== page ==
Conserving Our River for US and Future Generations: Kikuu WRUA, Makueni County

The problems in the water sector keep on evolving in scope but still adversely affecting Kenyans. The few available water resources are under pressure because of the ever-growing and competing water needs.  The water resources are either overexploited as a result of the growth in social inequity and limited programs targeting poverty alleviation or creating conflicts among users and facing threats from the uncontrolled and unaddressed increasing rates of pollution and adverse effects of climate change. Admittedly, there have been many attempts to salvage the situation. KEWASNET recently visited Makueni County during the documentation of the success of Integrated Water Resource Management model in increasing participation of locals in the management of water resources, an activity under the Water Governance Support Programme supported by the Embassy of Sweden. Makueni is a water-scarce county located in South East of Nairobi. The region is on semi-arid region land and receives erratic rainfall. The 2019 census by the Kenya Population and Housing Census showed that the county has a population of approximately 987, 653 people. Most residents of Makueni depend on agriculture (crop cultivation and livestock rearing) as a source of income which is heavily dependent on rain and water sources like rivers. Water is treated as a commodity Makueni which has led to locals residing relatively far from the sub-catchment digging deeper into their pockets to afford the human right. Kikuu Sub-catchment The Kikuu sub-catchment, located in Nzaui Kalamba ward, flows 129 km2 from Mkuli, Nzaui hills Kikuu river and drains to Athi River, is the main perennial river in Makueni. Looking at the river flowing with green vegetation along with it, it would be hard to believe that the sub-catchment once was in a deplorable state. Animals would drink at any point. Residents could fetch water from the same points cows quenched thirst. This would force women and girls, who are responsible for fetching water for household use in Makueni, to either come at dawn before the cows arrive or fetch dirty water later after the cows have used the river. To make it worse, Kikuu had excessive and uncontrolled sand harvesting which adversely affected the water levels, and there was farming on river banks and pollution from motorists crossing the river because it was considered a shorter route to connecting neighboring centers. Today, these are in the past because of the mobilizing and conservation efforts of Kikuu Water Users Association ( Kikuu WRUA). Kikuu WRUA using Participation and Capacity Building to Conserve to Solve the Problems The challenges present a picture of what Kikuu Water Users Association (WRUA) has had to fight in a bid to ensure sustainable use of the sub-catchment. Thus, capacity-building training by the Center for Social Planning and Development (CESPAD), a member of KEWASNET, came in handy when it came to solving the problems at the Kikuu sub-catchment.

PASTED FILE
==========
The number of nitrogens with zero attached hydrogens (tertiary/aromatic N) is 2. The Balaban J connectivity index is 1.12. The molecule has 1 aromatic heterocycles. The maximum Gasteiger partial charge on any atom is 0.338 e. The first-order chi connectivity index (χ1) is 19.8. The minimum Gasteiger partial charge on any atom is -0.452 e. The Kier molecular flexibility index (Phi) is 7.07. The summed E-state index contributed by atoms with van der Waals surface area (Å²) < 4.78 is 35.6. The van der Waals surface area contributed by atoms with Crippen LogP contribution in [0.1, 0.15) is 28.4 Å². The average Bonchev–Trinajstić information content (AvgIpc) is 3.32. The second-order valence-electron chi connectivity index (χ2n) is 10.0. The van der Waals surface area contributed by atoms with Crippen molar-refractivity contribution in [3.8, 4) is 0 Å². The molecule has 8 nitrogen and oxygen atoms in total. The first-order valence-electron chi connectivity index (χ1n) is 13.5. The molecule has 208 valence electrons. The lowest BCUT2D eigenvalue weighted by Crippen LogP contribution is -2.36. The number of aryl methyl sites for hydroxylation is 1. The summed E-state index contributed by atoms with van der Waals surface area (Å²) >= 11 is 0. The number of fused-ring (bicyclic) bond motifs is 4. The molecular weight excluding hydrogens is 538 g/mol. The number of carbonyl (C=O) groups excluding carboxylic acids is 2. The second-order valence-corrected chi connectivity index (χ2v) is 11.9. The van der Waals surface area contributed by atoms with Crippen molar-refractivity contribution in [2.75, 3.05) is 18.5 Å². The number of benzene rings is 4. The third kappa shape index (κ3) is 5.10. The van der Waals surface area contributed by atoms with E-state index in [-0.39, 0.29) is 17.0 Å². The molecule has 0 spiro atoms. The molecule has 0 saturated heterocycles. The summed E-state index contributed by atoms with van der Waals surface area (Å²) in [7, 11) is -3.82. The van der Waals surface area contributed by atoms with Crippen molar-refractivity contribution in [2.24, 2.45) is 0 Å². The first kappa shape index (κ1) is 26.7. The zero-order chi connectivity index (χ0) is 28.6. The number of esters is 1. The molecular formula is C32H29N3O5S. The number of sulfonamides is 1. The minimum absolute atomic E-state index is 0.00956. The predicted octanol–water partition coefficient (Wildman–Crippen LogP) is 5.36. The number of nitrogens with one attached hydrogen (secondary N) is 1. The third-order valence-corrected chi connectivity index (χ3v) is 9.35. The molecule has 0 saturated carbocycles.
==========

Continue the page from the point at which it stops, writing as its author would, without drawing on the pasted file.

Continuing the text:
After forming the WRUA, we started having training on capacity building on different riparian members and other key people using the river. From there we came up with strategies of river conservation methods like planting Napier grass along the river banks. Organizations like CESPAD have been influential in capacity building our members hence we have improved our conservation efforts-’Anthony Mutua, Chairman, Kukuu WRUA
Antony Mutua, Chairman Kikuu WRUA speaking on the changing face of Kikuu sub-catchment
The training empowered them with skills on how to effectively manage water resources and engage stakeholders to do the same.  As a result, there have been great collaborations and coordination at different levels aimed at achieving the primary goal of protecting and effectively managing water resources. For example, the enactment of the Makueni Sand Conservation and Utilization Act 2015 helped in making people understand that the sand has to be harvested sustainably through enforcing rules that regulated the practice that severely interfered with water levels at the subcatchement and contributed to drying of river beds and vegetation along the river. Kikuu WRUA is better at coordinating the management of water resources. This can be seen from the changing face of the sub-catchment where water levels are increasing.
                                      Some members of Kikuu WRUA planting napier grass along the river bank
 I get water from the river Kikuu for my farming. The water has greatly helped me. I believe that water is now more available because of sand is available which helps in retaining water. Where there is a lot of sand, water cannot dry easily- a maize farmer in Kikuu.
                                         A Maize farmer at Kikuu who uses water from the river for farming
The river has enabled us to engage in large-scale farming of mangoes. This has created a lot of employment opportunities for youths from this area. We get clients from far who employ us to pick mangoes for packaging ready for sale- Sylvia Mwambua., youth engaged in picking mangoes.
Sylvia Wambua, Picking mangoes from a large-scale farm benefitting of water from Kikuu subcatchment
Part of the mandate of KEWASNET is to improve governance in the WASH and WRM sector by promoting the participation of stakeholders in the sector. WRUAs are a key part of achieving effective governance in the sector because they ensure that sub-catchments are protected. Kikuu WRUA is a good example of how WRUAs can lead processes of identifying and creating sustainable solutions to problems facing water resources at a local level.
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